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Independent oil producers see stocks rebound in Q4 after enduring horrific 2020

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Independent oil producers see stocks rebound in Q4 after enduring horrific 2020

2020 was a difficult year for stocks of independent oil producers, but a surprising recovery during the fourth quarter allowed most producers to regain some of the losses incurred earlier in the year.

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Like the rest of the industry, no Permian Basin-focused independent would consider 2020 to be a good one for their stocks, but Pioneer Natural Resources Co. suffered less than most of its competitors. The company saw its share price decline by approximately 26.7% from Dec. 30, 2019 to Dec. 29, a drop from $150.87 to $110.64. Pioneer's stock bottomed out at $56.77 per share on March 18, but started a slow recovery since. The company's October announcement that it planned to acquire Parsley Energy Inc. in a $7.6 billion, all-stock deal appeared to push Pioneer shares down slightly for a short time, but shares moved back above $100 on Nov. 23 and have stayed above since.

Concho Resources Inc. had the benefit of finding a buyer during the fourth quarter, with ConocoPhillips announcing in mid-October it would acquire the Midland, Texas-based independent for more than $13 billion. That agreement, along with West Texas Intermediate crude oil prices pushing above $40 per barrel in November, allowed the company to regain some of its losses from earlier in the year. Still, Concho's stock on the New York Stock Exchange stood at $56.89 per share at the Dec. 29 close, down more than one-third from its levels earlier this year.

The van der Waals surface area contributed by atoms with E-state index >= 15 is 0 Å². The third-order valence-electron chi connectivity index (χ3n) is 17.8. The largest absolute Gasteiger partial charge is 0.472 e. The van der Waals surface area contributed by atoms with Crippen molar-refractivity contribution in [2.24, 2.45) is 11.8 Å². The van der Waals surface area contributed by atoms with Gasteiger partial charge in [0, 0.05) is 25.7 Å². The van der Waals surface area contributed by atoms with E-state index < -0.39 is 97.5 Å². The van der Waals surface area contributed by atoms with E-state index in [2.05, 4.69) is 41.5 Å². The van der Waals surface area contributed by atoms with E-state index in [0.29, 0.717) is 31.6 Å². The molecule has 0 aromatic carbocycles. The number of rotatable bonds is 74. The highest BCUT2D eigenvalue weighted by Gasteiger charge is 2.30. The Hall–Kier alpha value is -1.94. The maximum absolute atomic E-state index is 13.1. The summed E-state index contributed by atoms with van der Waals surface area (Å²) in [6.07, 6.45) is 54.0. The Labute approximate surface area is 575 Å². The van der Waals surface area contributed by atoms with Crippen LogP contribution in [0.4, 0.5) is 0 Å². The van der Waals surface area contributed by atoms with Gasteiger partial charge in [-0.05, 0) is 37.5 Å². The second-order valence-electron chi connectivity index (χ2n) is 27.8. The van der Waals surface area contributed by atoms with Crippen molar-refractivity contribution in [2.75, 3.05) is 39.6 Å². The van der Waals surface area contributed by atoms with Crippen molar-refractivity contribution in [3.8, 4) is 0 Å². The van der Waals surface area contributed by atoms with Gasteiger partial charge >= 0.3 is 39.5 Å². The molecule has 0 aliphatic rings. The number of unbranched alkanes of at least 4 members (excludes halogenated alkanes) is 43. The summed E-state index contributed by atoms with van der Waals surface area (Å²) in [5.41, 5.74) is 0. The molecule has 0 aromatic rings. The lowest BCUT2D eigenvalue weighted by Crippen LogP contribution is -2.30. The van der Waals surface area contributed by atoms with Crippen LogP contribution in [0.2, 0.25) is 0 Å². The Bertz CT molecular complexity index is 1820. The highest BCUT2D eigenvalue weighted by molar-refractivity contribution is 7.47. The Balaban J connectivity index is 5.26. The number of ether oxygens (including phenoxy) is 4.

Concho's shares peaked on Jan. 7, when they closed at $93.11. On March 18 — a bloody day for oil and gas stocks — shares closed at $36.00. Concho's stock pushed back above $70 per share for a short time in June before sliding back, but reached as high as $64.53 per share as recently as Nov. 24.

Another Midland, Texas-based independent, Diamondback Energy Inc., saw its stock lose nearly half its value in 2020 — and that is a great improvement over where things stood at the end of the first quarter. Diamondback shares on the NASDAQ peaked at $96.42 on Jan. 7 before starting a steady decline. That decline became a full-scale rout as oil prices collapsed in March, with Diamondback shares falling to $15.56 on March 18. Helped by improved commodity prices in November, Diamondback's stock rebounded to close at $47.00 per share on Dec. 29.

Apache Corp. has turned away from the Permian in favor of its new oil finds off the coast of Suriname, but Apache's stock suffered the same fate as its counterparts. After a sizable jump in price at the start of the year thanks in part to its Suriname operations, Apache's stock on the NASDAQ closed Jan. 14 at $33.59 per share. Then the bottom fell out, with shares falling to $4.02 by April 1. The company share price recovered more than $10 by Dec. 29, closing at $14.15, but that still constituted an overall loss of more than 44% of its value year on year.

EOG Resources Inc., which has long boasted of being an investment-grade independent, had the value of its shares drop by nearly 41% from the end of December 2019 to Dec. 29, 2020. The company has stayed on the sidelines during the current M&A spree and has preached both efficiency and fiscal discipline, but that has not been enough to convince investors. EOG shares hit their 2020 peak on Jan. 7, when they reached $89.29, but had lost nearly $60 per share by March 18. Shares regained nearly $20 by Dec. 29, closing at $48.67 on the NYSE on Dec. 29.

One independent lost more than half its share value over the course of the year and has seen a limited rebound: Occidental Petroleum Corp., which has seen its stock fall nearly 58% over the past 52 weeks. Plagued by debt issues and the inability to find buyers for its assets in a weak market, Occidental's shares on the NYSE topped out at $47.26 on Jan. 15, then fell to $9.69 by March 23. The company has seen a very tepid recovery, reaching $17.24 at the close of the markets Dec. 29.